Lack of sleep affects how your brain stores memories

Recent studies uncover how sleep and distractions affect the ability of the brain to store memories.

Researchers from the National Institute of Neurological Disorders and Stroke find that communication between key brain regions increases when a person is asleep. The study focused on how the brain creates and stores new memories.

The researchers used a new form of technology called the NeuroGrid system, together with recording electrodes placed deeper into the brain, to evaluate the brain activities in some parts of rodents’ brains during non-rapid eye movement (NREM) sleep, which is the longest stage of sleep. The system they invented is comprised of a collection of tiny electrodes connected together similar to the threads of a blanket. This was then laid across a region of the brain so that every electrode could constantly observe the activity of a different group of neurons.

“This particular device allows us to look at multiple areas of the brain at the same time,” said Jennifer Gelinas, the first co-author of the study and a professor at Columbia University.

Results revealed that ripples in the hippocampus during sleep existed and played a role in storing memory, supporting a previous study by the new study’s senior author György Buzsáki. Hippocampus, a brain structure, turns new information into permanent memories during sleep. The researchers also found the ripples in some parts of the association neocortex, a part of the brain’s surface that plays a role in processing complex sensory information.

“When we first observed this, we thought it was incorrect because it had never been observed before,” Dion Khodagholy, the research’s co-first author and assistant professor at Columbia University, said.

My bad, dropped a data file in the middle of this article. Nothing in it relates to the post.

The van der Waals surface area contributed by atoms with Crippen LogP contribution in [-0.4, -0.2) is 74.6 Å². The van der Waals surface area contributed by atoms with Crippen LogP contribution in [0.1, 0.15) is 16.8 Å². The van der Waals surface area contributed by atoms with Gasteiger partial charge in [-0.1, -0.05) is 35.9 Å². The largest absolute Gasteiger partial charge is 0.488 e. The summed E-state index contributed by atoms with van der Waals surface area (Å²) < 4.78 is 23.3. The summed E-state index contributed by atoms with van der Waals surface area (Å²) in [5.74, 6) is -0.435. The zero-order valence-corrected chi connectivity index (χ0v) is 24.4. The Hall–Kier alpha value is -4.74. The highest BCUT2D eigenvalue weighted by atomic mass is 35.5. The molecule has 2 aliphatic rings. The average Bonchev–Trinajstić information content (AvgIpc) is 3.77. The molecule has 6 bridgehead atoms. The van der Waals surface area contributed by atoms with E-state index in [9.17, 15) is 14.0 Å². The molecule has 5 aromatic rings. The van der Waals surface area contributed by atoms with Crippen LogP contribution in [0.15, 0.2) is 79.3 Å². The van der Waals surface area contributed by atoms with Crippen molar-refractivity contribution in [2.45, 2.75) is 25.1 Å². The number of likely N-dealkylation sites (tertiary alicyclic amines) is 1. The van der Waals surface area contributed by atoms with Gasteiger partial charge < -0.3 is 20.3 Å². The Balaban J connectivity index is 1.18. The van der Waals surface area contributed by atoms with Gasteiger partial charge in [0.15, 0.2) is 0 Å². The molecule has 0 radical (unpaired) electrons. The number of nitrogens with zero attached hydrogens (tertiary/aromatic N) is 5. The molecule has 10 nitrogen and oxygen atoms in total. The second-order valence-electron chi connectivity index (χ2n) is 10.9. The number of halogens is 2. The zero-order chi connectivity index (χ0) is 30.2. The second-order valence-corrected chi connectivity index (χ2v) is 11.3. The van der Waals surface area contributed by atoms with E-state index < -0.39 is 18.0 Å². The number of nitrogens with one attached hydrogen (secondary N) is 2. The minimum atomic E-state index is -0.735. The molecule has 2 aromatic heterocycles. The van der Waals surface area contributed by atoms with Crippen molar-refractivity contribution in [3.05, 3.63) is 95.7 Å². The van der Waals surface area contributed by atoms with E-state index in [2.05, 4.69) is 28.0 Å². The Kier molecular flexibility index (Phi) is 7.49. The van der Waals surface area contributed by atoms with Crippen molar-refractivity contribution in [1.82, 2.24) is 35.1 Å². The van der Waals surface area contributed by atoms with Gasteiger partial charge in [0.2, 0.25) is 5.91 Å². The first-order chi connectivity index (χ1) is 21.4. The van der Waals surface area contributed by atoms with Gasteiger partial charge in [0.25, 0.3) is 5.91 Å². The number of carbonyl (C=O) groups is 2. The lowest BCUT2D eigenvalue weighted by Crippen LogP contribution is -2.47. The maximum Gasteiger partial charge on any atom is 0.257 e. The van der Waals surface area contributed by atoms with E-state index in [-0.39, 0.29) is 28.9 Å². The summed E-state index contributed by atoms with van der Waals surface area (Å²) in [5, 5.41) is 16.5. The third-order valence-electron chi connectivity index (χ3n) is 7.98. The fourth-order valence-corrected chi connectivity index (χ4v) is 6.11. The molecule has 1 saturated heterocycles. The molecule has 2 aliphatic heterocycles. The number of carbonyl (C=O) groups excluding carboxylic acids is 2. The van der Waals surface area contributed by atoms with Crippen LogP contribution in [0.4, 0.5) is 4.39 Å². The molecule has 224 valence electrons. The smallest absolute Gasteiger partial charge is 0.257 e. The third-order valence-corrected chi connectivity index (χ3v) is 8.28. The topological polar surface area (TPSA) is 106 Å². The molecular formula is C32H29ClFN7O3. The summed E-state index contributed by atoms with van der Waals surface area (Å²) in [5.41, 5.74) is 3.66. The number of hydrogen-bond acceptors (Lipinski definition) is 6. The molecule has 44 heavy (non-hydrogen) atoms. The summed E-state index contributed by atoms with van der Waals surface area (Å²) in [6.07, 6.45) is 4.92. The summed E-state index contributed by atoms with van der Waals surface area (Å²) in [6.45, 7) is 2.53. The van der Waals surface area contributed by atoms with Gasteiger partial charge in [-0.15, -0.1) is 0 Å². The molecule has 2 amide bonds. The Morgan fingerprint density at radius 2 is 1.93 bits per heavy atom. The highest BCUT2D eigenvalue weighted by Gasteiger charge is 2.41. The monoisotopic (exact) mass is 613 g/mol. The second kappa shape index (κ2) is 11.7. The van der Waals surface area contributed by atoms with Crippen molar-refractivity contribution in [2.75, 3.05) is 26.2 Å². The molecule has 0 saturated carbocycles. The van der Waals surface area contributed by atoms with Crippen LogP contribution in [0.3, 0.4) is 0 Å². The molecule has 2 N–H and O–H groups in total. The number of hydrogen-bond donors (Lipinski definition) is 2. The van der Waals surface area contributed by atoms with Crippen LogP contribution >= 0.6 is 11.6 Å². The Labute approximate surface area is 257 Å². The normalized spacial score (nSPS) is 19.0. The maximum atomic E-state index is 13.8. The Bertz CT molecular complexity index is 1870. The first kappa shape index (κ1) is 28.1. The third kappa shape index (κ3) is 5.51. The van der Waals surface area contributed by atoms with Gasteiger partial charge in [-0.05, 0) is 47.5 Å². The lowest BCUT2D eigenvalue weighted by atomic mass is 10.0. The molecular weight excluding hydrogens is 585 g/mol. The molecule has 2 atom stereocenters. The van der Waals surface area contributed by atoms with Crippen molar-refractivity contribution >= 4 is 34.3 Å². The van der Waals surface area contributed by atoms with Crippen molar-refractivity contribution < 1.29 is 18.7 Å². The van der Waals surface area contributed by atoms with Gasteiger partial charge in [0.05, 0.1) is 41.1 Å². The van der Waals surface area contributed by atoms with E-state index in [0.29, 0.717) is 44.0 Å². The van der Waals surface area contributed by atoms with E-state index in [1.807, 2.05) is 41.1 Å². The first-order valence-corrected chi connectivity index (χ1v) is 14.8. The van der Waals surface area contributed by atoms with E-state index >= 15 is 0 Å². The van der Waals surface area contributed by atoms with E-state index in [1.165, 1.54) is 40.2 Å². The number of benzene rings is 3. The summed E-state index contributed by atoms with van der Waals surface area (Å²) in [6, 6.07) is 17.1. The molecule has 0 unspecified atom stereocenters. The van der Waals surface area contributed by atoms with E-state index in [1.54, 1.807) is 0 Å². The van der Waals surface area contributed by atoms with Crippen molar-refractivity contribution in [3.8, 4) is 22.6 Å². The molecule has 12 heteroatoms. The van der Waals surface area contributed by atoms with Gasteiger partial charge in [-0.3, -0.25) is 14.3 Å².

In addition, both ripples in the hippocampus and association neocortex took place at the same time as if they were communicating when the rats slept. The researchers have suggested that this neural communication could help the brain store information. They analyzed the brain activities during NREM sleep of rodents trained to find rewards in a maze and in rodents that made their way through the maze randomly to test their theory. Results showed that the learning task increased the communication between those areas in the trained rats.

Brain fights distractions to store memories

Researchers from the National University of Singapore (NUS) discovered how the brain retains working memory when faced with distractions. Previous research have shown that working memory, a form of short-term memory that stores and manages information needed to execute daily cognitive tasks, is stored in the activity of populations of neuron in the prefrontal cortex through unchanging brain activity. This suggested that neural activity is not affected by distractions and enable information to be stored. In contrast, the findings of the NUS study revealed that distractions alter the activity of nerve cells and maintain information by reorganizing the information within the same group nerve cells. The code that the nerve cells use to retain memories changes to a different code after distractions.

“Our study could potentially provide inspiration for new types of computer architectures and learning rules used in artificial neural networks modeled after the brain,” lead author of the study Yen Shih-Cheng said.

The results of the study contribute to research on how the brain functions, and suggest a way for the brain to store various types of information flexibly using lesser resources and to retain information better when there is new information or distractions. (Related: Boost your memory naturally with these nutrient-packed foods.)

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